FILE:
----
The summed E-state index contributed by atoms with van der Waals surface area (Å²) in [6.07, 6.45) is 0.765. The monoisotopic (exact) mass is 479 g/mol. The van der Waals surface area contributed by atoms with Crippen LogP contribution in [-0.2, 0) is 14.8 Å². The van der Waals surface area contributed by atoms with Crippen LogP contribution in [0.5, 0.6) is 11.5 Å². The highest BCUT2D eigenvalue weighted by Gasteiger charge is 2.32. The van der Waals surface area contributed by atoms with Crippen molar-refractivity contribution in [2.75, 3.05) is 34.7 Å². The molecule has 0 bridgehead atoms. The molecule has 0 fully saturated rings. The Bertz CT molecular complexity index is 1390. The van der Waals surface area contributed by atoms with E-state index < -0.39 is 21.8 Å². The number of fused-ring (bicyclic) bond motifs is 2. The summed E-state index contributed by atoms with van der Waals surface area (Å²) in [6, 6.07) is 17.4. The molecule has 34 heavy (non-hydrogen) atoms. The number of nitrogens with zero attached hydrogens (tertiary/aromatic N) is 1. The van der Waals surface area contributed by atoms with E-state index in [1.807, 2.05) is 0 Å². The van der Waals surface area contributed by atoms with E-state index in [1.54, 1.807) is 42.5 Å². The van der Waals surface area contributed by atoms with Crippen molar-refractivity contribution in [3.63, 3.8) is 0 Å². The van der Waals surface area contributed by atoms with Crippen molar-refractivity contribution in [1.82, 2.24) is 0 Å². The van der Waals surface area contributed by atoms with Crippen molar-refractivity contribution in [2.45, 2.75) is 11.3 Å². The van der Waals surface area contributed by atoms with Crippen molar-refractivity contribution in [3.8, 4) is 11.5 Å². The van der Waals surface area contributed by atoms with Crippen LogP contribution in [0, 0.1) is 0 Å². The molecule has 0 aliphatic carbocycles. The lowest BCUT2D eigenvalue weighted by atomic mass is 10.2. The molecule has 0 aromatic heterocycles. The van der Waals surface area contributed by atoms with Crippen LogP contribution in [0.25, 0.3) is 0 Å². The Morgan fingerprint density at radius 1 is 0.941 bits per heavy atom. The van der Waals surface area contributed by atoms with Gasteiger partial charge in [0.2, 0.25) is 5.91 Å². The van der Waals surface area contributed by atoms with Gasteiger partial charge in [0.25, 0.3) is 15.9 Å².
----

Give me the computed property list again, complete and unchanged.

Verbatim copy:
The summed E-state index contributed by atoms with van der Waals surface area (Å²) in [6.07, 6.45) is 0.765. The monoisotopic (exact) mass is 479 g/mol. The van der Waals surface area contributed by atoms with Crippen LogP contribution in [-0.2, 0) is 14.8 Å². The van der Waals surface area contributed by atoms with Crippen LogP contribution in [0.5, 0.6) is 11.5 Å². The highest BCUT2D eigenvalue weighted by Gasteiger charge is 2.32. The van der Waals surface area contributed by atoms with Crippen molar-refractivity contribution in [2.75, 3.05) is 34.7 Å². The molecule has 0 bridgehead atoms. The molecule has 0 fully saturated rings. The Bertz CT molecular complexity index is 1390. The van der Waals surface area contributed by atoms with E-state index < -0.39 is 21.8 Å². The number of fused-ring (bicyclic) bond motifs is 2. The summed E-state index contributed by atoms with van der Waals surface area (Å²) in [6, 6.07) is 17.4. The molecule has 34 heavy (non-hydrogen) atoms. The number of nitrogens with zero attached hydrogens (tertiary/aromatic N) is 1. The van der Waals surface area contributed by atoms with E-state index in [1.807, 2.05) is 0 Å². The van der Waals surface area contributed by atoms with E-state index in [1.54, 1.807) is 42.5 Å². The van der Waals surface area contributed by atoms with Crippen molar-refractivity contribution in [3.63, 3.8) is 0 Å². The van der Waals surface area contributed by atoms with Crippen molar-refractivity contribution in [1.82, 2.24) is 0 Å². The van der Waals surface area contributed by atoms with Crippen molar-refractivity contribution in [2.45, 2.75) is 11.3 Å². The van der Waals surface area contributed by atoms with Crippen molar-refractivity contribution in [3.8, 4) is 11.5 Å². The van der Waals surface area contributed by atoms with Crippen LogP contribution in [0, 0.1) is 0 Å². The molecule has 0 aliphatic carbocycles. The lowest BCUT2D eigenvalue weighted by atomic mass is 10.2. The molecule has 0 aromatic heterocycles. The van der Waals surface area contributed by atoms with Crippen LogP contribution in [0.25, 0.3) is 0 Å². The Morgan fingerprint density at radius 1 is 0.941 bits per heavy atom. The van der Waals surface area contributed by atoms with Gasteiger partial charge in [0.2, 0.25) is 5.91 Å². The van der Waals surface area contributed by atoms with Gasteiger partial charge in [0.25, 0.3) is 15.9 Å².